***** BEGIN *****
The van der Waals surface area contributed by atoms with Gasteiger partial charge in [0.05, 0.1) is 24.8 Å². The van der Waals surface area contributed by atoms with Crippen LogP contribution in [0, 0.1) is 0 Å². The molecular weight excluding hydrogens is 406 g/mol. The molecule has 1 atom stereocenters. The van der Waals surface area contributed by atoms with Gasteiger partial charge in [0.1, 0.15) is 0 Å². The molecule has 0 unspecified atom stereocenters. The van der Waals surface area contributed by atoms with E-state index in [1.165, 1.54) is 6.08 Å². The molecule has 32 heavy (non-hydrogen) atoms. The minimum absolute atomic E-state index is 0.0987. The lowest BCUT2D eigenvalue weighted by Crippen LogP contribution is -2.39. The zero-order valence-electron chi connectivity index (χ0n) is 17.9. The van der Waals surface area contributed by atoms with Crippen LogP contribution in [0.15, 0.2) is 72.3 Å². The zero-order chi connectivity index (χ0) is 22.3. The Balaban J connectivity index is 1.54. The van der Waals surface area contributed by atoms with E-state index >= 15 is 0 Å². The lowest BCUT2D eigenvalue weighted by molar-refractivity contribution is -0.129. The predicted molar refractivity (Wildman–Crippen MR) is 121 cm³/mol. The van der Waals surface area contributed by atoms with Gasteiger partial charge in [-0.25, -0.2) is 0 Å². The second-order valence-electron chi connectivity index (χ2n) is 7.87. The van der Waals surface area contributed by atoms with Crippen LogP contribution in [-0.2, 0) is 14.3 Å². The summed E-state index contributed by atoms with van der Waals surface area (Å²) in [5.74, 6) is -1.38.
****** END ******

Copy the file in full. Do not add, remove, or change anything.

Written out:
The van der Waals surface area contributed by atoms with Gasteiger partial charge in [0.05, 0.1) is 24.8 Å². The van der Waals surface area contributed by atoms with Crippen LogP contribution in [0, 0.1) is 0 Å². The molecular weight excluding hydrogens is 406 g/mol. The molecule has 1 atom stereocenters. The van der Waals surface area contributed by atoms with Gasteiger partial charge in [0.1, 0.15) is 0 Å². The molecule has 0 unspecified atom stereocenters. The van der Waals surface area contributed by atoms with E-state index in [1.165, 1.54) is 6.08 Å². The molecule has 32 heavy (non-hydrogen) atoms. The minimum absolute atomic E-state index is 0.0987. The lowest BCUT2D eigenvalue weighted by Crippen LogP contribution is -2.39. The zero-order valence-electron chi connectivity index (χ0n) is 17.9. The van der Waals surface area contributed by atoms with Crippen LogP contribution in [0.15, 0.2) is 72.3 Å². The zero-order chi connectivity index (χ0) is 22.3. The Balaban J connectivity index is 1.54. The van der Waals surface area contributed by atoms with E-state index >= 15 is 0 Å². The lowest BCUT2D eigenvalue weighted by molar-refractivity contribution is -0.129. The predicted molar refractivity (Wildman–Crippen MR) is 121 cm³/mol. The van der Waals surface area contributed by atoms with Gasteiger partial charge in [-0.25, -0.2) is 0 Å². The second-order valence-electron chi connectivity index (χ2n) is 7.87. The van der Waals surface area contributed by atoms with Crippen LogP contribution in [-0.2, 0) is 14.3 Å². The summed E-state index contributed by atoms with van der Waals surface area (Å²) in [5.74, 6) is -1.38.